The above chart shows, from the customer’s perspective, how different retail products have different expected bills and different financial uncertainties. The vast majority of residential customers purchase electricity at a per kWh price that doesn’t change by time of day or season. However, the customer still faces bill risk because of the load uncertainty, driven primarily by weather. A time-of-use product may lower a flexible customer’s expected bill, but may also increase the customer’s bill risk.

On the other hand, the fixed bill product costs a little more on average, but it completely eliminates bill uncertainty. Thus, seen in this light, the fixed bill product appeals to a particular customer segment and is a natural addition to a retail product portfolio.

From the provider’s perspective, the fixed bill product requires a larger markup (shown by the height of the rectangle) to compensate for taking on more risk. The provider’s financial uncertainties from each retail product are shown by the vertical lines. Of the three products depicted, the fixed bill has the greatest financial uncertainty and the time-of-use product has the least. However, the fixed bill risk may actually offset some of the existing risk from other retail products. It should also be pointed out that a properly priced retail portfolio will have equal risk-adjusted expected rates of return across products (as shown by the highlighted diamonds within the ranges).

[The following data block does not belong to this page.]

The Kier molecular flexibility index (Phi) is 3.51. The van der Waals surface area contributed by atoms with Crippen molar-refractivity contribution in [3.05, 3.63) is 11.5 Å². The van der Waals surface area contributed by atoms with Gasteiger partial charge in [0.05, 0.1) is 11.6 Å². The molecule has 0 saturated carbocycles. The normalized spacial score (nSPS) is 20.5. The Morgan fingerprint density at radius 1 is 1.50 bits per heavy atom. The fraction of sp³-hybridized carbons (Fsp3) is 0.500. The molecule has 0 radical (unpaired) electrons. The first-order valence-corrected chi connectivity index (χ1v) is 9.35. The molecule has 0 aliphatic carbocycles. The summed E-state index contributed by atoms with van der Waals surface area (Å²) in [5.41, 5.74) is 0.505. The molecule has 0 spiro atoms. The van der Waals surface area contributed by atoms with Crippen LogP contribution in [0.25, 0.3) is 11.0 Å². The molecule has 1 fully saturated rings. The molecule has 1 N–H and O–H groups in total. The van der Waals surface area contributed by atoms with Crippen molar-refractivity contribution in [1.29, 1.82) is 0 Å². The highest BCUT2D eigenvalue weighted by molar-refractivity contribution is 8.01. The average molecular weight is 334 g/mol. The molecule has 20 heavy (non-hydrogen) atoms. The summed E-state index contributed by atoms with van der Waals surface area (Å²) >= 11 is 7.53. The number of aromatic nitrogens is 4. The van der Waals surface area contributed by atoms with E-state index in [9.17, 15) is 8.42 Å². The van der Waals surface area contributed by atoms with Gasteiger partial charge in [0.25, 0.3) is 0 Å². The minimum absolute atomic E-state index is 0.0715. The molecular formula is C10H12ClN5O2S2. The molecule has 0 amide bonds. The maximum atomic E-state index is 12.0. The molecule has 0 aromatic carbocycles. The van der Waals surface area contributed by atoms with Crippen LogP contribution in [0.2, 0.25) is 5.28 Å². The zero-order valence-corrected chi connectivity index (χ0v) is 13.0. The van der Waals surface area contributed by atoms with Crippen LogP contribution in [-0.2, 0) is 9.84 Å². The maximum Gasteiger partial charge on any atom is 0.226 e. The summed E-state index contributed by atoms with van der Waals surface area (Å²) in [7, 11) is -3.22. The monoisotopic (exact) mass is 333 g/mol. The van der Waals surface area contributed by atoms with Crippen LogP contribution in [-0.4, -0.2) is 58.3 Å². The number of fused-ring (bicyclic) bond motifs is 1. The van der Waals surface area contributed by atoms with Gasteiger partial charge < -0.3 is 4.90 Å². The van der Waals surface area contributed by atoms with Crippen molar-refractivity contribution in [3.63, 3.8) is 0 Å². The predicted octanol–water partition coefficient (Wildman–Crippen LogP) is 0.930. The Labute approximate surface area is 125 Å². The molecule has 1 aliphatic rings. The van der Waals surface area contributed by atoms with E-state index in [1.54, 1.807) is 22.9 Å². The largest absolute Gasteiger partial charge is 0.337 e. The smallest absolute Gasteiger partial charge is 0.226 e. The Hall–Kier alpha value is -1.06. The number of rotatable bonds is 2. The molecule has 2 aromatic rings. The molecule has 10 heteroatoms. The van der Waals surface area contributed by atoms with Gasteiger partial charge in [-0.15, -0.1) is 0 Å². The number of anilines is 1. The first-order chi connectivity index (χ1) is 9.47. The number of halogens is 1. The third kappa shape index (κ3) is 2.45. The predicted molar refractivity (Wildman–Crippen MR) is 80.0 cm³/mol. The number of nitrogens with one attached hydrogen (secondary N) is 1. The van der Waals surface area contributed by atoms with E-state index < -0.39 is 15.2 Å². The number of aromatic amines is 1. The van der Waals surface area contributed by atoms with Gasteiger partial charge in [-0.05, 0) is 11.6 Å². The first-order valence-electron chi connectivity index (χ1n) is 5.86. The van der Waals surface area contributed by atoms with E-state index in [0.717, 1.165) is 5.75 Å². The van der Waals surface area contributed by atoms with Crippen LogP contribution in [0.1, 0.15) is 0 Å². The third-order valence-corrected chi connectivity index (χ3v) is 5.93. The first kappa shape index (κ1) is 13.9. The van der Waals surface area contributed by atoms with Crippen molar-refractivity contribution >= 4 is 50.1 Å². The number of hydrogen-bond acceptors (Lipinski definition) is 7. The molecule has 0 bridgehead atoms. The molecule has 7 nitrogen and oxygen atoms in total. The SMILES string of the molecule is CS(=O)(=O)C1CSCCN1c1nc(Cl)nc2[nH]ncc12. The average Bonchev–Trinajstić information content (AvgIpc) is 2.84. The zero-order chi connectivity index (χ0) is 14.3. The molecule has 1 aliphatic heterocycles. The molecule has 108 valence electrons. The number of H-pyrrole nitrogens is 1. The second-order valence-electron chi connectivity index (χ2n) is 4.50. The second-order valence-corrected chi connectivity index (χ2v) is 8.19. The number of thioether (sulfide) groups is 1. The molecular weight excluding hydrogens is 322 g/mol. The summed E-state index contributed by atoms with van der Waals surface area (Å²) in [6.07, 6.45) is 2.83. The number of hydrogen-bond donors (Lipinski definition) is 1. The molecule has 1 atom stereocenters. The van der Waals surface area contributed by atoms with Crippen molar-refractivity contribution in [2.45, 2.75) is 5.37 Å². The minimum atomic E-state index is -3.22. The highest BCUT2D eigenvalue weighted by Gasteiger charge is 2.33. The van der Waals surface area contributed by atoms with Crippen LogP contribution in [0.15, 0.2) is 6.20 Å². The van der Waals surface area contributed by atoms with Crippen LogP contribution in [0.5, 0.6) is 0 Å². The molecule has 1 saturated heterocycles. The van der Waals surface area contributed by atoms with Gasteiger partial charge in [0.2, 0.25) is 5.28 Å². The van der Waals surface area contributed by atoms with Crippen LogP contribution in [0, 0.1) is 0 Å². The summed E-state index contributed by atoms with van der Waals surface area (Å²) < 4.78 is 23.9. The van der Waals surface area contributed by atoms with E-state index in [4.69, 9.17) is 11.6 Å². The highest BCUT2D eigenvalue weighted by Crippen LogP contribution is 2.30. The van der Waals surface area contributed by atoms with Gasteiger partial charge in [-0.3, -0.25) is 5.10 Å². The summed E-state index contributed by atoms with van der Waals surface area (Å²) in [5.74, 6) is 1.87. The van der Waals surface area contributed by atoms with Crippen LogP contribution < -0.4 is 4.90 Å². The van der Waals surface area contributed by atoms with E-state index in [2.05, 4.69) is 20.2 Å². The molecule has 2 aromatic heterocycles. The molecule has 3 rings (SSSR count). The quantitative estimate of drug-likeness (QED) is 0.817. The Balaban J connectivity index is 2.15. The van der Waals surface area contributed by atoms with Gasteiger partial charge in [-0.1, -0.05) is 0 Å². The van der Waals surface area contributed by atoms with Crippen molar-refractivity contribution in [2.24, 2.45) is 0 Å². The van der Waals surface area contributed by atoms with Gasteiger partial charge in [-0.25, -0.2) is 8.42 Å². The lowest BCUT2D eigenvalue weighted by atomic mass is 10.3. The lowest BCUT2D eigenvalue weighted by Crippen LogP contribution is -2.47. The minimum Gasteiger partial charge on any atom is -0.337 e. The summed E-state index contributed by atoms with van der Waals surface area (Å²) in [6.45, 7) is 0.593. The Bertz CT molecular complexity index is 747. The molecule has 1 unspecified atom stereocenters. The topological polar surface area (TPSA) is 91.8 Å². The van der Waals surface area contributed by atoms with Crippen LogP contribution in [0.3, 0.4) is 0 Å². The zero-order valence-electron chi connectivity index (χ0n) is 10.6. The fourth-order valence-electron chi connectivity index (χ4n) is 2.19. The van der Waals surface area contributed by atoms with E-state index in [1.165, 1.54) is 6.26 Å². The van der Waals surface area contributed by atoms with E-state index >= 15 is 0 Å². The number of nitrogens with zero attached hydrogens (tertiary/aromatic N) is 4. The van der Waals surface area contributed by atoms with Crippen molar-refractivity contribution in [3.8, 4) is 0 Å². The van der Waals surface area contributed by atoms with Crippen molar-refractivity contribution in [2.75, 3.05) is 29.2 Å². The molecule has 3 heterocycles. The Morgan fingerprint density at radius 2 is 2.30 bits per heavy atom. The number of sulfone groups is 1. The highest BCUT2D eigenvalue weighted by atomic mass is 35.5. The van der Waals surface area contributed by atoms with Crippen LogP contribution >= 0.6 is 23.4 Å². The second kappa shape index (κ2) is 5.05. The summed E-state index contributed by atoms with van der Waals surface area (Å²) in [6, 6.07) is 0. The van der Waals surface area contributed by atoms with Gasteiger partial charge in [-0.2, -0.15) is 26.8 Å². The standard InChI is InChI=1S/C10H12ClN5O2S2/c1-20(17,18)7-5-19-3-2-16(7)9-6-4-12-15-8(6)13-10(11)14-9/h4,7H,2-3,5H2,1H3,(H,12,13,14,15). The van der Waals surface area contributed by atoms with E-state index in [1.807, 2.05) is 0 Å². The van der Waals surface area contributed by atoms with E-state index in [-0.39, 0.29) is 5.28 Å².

It seems that retail suppliers have not consistently adhered to risk fundamentals. Had they, it would have been clear earlier that a fixed-bill product is not only feasible, but also an important element in a balanced portfolio of risk-diversified products. One merely has to include an appropriate risk premium.

What risks are incurred by a seller who offers a fixed–bill product?
Fixed-bill customers will increase consumption: This is a fact and is well known in the credit card industry as well as by utilities that offer levelized or budget billing. What hasn't been known until now, through intense load research, is just how and when customers will increase their electricity usage. Armed with this knowledge, providers can adjust their product offerings for this expected quantity change.

But what if we’re wrong in a particular year? By modeling the expected change in consumption resulting from a fixed-bill product, we have the necessary tool to produce a distribution of possible outcomes for usage changes. This distribution of possible outcomes can then be used to develop an adequate risk premium for the fixed-bill product.